First-Ever Bluetooth Meter for iOS & Android
Review by Erik Vlietinck
A month or so ago, Illuminati Instrument Corp. released its Illuminati Wireless Light and Color Meter. The Illuminati Meter is the first-ever Bluetooth light meter created, and it comes with an app that supports more than one meter.
The light meter is a relatively flat, pyramid-shaped device that runs on two AAA batteries and fits in the palm of an average man’s hand. Its three corners are home to the on/off switch, a mini-jack interface for corded flash triggering, and holes for a lanyard. There’s also a 1/4″ thread for mounting the meter on a tripod. At the apex of the pyramid shape, the white dome can be raised for measuring light levels, and lowered for color-related measurements. The LEDs on top change color depending on the information the unit is communicating. A strong magnet on the back of the light meter can be attached to either the Offset-T Finger Magnetic Holder or the Alligator Clip Magnetic Holder that come in the small carrying case.
The Illuminati Meter app works on iOS devices, including the Apple Watch, and on Android devices, and it’s cleverly designed around the ability to use multiple meters simultaneously. You start with a tile screen, where each tile represents a specific measurement set up for a particular meter: for example, you can have a tile that tells you the correct exposure at ISO 100 and another one that tells the same at ISO 1600. You can also have a tile showing the color temperature, and another measuring video light settings. All of them update automatically when the meter is set for continuous measuring.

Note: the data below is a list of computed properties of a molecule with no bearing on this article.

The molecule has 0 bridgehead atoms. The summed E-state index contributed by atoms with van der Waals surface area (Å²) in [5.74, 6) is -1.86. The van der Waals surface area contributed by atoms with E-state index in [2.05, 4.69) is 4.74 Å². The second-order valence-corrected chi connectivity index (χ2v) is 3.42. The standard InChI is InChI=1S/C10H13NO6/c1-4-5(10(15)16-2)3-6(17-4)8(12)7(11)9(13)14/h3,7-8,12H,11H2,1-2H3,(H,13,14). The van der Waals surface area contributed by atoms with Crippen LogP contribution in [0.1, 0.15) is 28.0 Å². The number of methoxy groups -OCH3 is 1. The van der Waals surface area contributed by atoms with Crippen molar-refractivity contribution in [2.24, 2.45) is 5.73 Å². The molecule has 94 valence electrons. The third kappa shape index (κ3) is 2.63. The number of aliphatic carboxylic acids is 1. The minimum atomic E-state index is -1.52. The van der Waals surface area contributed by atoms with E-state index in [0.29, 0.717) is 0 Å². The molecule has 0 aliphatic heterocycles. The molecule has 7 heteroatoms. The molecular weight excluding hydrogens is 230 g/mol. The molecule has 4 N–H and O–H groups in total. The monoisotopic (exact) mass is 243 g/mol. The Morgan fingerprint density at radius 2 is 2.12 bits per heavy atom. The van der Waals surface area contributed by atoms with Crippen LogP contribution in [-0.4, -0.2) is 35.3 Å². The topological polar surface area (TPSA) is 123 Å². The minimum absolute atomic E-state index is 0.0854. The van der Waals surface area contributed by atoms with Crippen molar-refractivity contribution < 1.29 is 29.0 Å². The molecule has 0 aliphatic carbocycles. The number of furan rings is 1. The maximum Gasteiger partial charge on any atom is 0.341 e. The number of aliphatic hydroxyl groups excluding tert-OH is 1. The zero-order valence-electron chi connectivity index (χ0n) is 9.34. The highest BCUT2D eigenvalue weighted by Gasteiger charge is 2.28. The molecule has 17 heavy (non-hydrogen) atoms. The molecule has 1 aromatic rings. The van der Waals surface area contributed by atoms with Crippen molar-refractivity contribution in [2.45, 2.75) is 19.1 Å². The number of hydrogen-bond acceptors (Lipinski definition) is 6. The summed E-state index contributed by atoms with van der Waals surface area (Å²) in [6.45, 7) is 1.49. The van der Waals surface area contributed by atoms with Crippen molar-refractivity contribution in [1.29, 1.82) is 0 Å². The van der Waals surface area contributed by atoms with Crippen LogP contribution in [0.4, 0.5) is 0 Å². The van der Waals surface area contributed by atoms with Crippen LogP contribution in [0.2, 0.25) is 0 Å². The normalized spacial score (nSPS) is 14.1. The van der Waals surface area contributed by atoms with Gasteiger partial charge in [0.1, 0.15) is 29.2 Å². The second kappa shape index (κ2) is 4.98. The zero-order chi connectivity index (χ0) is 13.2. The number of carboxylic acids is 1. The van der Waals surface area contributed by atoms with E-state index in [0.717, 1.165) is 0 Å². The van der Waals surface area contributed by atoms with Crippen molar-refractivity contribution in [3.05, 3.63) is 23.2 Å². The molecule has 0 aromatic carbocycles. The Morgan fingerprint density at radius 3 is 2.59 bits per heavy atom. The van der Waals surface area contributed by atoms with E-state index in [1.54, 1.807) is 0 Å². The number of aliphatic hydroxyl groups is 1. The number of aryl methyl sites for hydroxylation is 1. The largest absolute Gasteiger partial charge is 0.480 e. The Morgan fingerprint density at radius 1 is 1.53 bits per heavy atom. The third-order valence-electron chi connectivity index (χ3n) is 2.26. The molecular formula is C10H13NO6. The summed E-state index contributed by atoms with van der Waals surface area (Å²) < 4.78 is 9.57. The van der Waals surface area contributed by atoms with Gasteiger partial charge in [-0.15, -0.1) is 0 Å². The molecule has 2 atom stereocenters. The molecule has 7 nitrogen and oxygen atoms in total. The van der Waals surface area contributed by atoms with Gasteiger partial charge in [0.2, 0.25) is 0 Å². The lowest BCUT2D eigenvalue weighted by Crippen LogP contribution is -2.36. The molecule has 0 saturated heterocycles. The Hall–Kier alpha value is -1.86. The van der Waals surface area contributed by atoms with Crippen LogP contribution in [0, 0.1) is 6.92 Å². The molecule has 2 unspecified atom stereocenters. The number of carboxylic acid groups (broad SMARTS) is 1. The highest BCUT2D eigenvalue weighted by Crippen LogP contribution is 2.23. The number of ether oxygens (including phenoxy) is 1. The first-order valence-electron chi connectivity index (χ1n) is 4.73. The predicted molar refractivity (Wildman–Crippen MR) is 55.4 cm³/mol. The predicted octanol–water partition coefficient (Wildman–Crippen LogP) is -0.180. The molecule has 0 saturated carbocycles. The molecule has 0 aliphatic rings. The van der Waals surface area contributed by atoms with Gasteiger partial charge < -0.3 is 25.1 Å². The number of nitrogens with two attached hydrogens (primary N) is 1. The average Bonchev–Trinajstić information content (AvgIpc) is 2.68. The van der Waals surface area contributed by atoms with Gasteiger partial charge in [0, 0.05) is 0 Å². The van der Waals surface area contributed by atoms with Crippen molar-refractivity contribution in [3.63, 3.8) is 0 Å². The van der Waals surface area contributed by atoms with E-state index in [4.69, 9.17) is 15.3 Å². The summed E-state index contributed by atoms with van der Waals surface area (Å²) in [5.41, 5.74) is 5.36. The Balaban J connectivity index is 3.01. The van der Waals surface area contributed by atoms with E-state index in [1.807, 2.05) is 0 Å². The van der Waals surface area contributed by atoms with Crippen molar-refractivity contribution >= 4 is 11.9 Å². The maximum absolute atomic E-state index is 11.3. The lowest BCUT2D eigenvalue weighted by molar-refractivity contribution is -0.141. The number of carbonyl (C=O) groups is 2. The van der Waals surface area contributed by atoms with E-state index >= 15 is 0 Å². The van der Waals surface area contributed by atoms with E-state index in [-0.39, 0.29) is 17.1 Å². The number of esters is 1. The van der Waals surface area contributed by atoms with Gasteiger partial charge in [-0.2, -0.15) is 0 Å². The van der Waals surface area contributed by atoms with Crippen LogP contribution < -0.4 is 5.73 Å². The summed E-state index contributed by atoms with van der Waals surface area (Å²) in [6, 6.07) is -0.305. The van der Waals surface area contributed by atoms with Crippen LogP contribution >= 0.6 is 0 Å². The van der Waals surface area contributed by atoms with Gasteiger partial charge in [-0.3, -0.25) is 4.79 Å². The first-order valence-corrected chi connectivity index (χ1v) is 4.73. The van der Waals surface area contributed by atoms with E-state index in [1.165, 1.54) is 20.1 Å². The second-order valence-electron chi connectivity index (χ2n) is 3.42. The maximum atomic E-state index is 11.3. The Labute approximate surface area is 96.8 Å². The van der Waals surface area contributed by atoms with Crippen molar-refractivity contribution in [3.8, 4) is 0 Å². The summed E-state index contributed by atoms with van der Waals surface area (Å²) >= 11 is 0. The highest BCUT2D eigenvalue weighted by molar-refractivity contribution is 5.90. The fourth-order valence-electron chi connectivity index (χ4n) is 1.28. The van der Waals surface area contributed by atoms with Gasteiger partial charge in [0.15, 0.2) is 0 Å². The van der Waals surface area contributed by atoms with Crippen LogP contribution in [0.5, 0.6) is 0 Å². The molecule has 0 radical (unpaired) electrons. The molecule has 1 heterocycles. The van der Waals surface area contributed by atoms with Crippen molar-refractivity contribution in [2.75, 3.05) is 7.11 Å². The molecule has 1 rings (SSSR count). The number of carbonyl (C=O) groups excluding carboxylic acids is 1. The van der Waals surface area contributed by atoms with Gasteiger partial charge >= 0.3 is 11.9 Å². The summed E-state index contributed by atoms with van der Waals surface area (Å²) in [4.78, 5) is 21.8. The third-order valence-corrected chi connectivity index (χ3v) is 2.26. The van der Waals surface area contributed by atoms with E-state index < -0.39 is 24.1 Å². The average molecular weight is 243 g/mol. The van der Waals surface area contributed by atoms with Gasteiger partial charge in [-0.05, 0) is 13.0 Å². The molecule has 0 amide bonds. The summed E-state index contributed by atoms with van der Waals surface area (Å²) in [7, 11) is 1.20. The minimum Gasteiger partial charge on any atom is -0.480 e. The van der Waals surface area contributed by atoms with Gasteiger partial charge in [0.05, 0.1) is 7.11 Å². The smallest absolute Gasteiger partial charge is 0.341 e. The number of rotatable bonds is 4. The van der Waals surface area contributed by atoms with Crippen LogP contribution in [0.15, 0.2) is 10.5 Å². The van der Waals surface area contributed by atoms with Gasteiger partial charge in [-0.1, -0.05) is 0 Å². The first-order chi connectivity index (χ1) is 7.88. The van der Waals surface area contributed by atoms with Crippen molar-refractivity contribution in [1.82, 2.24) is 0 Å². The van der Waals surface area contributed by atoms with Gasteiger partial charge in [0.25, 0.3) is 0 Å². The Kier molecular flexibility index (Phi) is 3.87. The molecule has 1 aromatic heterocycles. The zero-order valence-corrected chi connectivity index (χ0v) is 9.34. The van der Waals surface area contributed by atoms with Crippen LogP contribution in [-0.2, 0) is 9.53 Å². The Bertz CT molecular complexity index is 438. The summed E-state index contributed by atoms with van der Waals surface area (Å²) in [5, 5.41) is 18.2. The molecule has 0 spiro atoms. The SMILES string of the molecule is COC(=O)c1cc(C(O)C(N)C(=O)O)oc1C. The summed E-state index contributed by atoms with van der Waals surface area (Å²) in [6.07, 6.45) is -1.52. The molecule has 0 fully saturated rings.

The tile system gives you an instant overview of light characteristics—very efficient and user-friendly. The parameter interface that opens after tapping a tile has three tabs: Exposure, Color Temp, and Chromaticity. The Exposure tab has a dial with ISO, f/number, and shutter speed, one of which is ranged. In my opinion, this is the least attractive of all the elements, as the numbers jump if the measured value is between the two shown on the app’s value wheels. I’d rather see the exact measured values, even if that means using fractions.
If you’re going to measure flashes, the Illuminati app will automatically offer you a slider with the percentage of flash light vs. ambient. In addition, there’s a corded flash capability that’s simply perfect.
The meter also measures flash color temperature with the value shown on the color-temperature graph, which allows you to determine the exact temperature in Kelvin and Duv, and the CIE Chromaticity diagram. The latter will also tell you the illuminance in lux and foot-candles.
Color temperature measurements are especially brilliant when you’re working with continuous lights and you need to adjust for a light in an awkward place. You can just hold the meter in the sweet spot, make changes, and see the results on your device change in real time.
To match color temperature between two light sources, the Illuminati app has a gel section with an impressive number of gel filters from different manufacturers. The color-temperature graph will show you the gel’s location vs. the location of your measurement.
I tested the Illuminati Meter thoroughly, in all kinds of lighting environments, and it’s just as accurate as the most expensive Sekonic. In 99% of the test cases I threw at the Illuminati, it was spot-on. When it wasn’t, the meter erred on the dark side. With two (or more) Illuminati Meters, you can quickly tell the exposure difference between the main light and fill or background light. ■